Regular readers will remember the thought-provoking posts that our friend Christina Chase has allowed us to share from her own blog, which you can visit from the link. You will understand how I had been waiting to see this book, and I was by no means disappointed on reading it. Christina weaves autobiography and a profound incarnational theology with a love of language and clarity of expression. This will be my Lent book for 2020.
We were led, in my pre-Vatican II childhood, to look upon Jesus as the perfect human being: ‘Little children all must be / Mild, obedient, good as he.’ Our teachers apparently forgot that it was at his Transfiguration that the Apostles saw something more and Peter said, ‘It’s good to be here.’
There are those who would contradict Chase’s assertion that it is good for her to be here, since she is profoundly disabled – she readily uses the non-PC term ‘crippled’ – with a wasting disease that ought to have killed her years ago, and that renders her unable to feed, dress, or care for herself, depending on others for such needs.
But Christina has undergone her own transfiguration; this is her story. She had no need of a Franciscan stigmata, the wounded body was hers from birth, but she has had to come to terms with the human condition in her own self, with all the frustrations writ large. And so she can write: ‘The one astonishing fact of life is that suffering, like disease, war, murder, and abuse, cannot destroy the gift that God Almighty gives, because real love never fails.’ (p18) It’s good to be here; to be human here, as Christ was. After his Baptism, ‘He stood, rising to inhale deeply and shake the dripping wetness out of his hair and off of his drenched body.’ (p38)
And this from a woman who frequently finds breathing difficult, who cannot shake her head to dry her hair! This is not a book to buy out of pity for a ‘poor, disabled woman’, but for its deep insights into the divine light that wills to brighten our days. All our days. Christina’s vision is eternal: ‘What will life be like then?’ (p124) The glimmer of an answer is to be found in our earthly, earthy lives: it’s good to be here, breathing, getting wet, enjoying the sacrament of everyday in the wondrous life God has given us.
This will be my Lent book for 2020.
Not long before Christmas I took a railway journey across Manchester on one of the darkest days of the year. Since I was visiting my mother for her birthday, I resisted the temptation to continue towards Blackpool North (Pole), but the signaller’s humour was welcome on a bleak morning.
It was also good to see this note from Sam on behalf of the Samaritans, who are well aware that this season is not festive for everybody. Sadly, the railway is often a suffering soul’s chosen suicide spot. Sam’s message may persuade someone to ring them, as may the message on many train tickets.
By the time I was making my return journey, the weather had turned from a saturated mist to a greasy drizzle. Walking to Greenfield station with bright LED headlights shining in my face was no joy.
But Saddleworth Catholic church of the Sacred Heart already had their crib on display in the porch. A reminder of the hope that is in us.
Christian or not, we are given the virtue of hope to see us through the dark times. Christian or not, a helpless babe is not hopeless. He or she reaches out in trust. For those whose ability to trust has been eroded through others’ inhumanity, a word, a smile may make a difference. Few of us will ever find ourselves stepping in to prevent a suicide at the last moment, but we may, all unknowingly, help to do so before that.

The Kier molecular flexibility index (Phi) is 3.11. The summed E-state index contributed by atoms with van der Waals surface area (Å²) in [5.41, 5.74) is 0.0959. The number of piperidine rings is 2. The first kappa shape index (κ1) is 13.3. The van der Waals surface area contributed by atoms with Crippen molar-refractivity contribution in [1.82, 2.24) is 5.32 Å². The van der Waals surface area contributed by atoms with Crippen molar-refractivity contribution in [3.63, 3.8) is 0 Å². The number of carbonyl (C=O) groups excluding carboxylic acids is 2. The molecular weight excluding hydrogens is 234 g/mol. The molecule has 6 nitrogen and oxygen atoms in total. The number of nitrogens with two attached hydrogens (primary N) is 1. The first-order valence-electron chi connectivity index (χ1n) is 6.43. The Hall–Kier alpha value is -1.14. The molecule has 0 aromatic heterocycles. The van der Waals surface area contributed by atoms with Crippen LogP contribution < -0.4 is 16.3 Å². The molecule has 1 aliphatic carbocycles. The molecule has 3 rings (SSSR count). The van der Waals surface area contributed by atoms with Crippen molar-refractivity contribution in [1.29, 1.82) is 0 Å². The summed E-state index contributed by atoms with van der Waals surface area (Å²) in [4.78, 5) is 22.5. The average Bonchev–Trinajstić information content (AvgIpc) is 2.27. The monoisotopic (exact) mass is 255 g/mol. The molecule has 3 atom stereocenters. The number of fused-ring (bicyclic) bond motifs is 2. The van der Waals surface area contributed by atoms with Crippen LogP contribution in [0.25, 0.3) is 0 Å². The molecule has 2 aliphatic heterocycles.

From across the main road, my view of the crib was no better than in the photo, but I knew what I was looking at: even in the darkest, murkiest times, there is hope.
There always seems to be a romantic air to images of the Holy Family, at least when baby Jesus has become a boy. Here He seems to be concentrating hard, learning poetry by heart – a Psalm, perhaps Ps 22/3, since the shepherd and his sheep are within sight, making for quiet waters. The style of this window suggests it was created before 1967, when the building was acquired by the Catholic community from Ebenezer chapel.
There are traditional representations of Mary as a girl with her mother, reading together; since we have no Scriptural reference to Mary before her Annunciation, such an image would not have appeared in a Congregational chapel. Mary surely taught Jesus in many ways. and perhaps the artist was sending a message that parents should be teaching their children to read the Bible and learn some verses.
… That is as far as my thoughts had taken me when I went to a funeral of Theresa, someone I probably knew by sight – Saint Thomas’ in Canterbury has the excellent tradition of holding funerals at the daily noontime Mass, so there is always some silent support for the family. At the end her grandson said a few words, describing how she had taken great pride in her role as home-maker: that was her job, she said. She always had time for her grandchildren, hosting them for the summer holidays, walking through the orchards or into the city. Time and good meals! Love was her way.
We parents and grandparents may need lessons from Scripture and stained glass, but – is not this the carpenter’s son? The Gospel writers suggest that Jesus and his family did not stand out as specially different in Nazareth. As the window suggests, Joseph and Mary both played their part in making a home in Cairo and in Nazareth; we talk about those times as ‘the Hidden Life’. Our families’ lives are, mercifully, hidden most of the time; may they be Holy Families and grow in holiness.
Abel’s mother and grandmother were both off work on Christmas day, which does not happen every year. Nurses are needed!
Abel was more interested in some other Christmas workers: the Orange Army of railway engineers. Far more interesting than whatever the grown-ups were doing indoors. There were twenty or more workers near his grandparents’ house, renewing track and the level crossing. They had a big crane and an assortment of other machines. After lunch he took grandad out to investigate. One of the men came and talked to us; railway workers are often friendly to youngsters who take an interest in their work.
The man was guarding the level crossing and two machines, including this one, caught in the last of the sun. Let it stand for all those working this Christmas, on the railway or in other ways, to make life better for the rest of us.
Thanks to them, all of them!
May they soon enjoy time with their dear ones!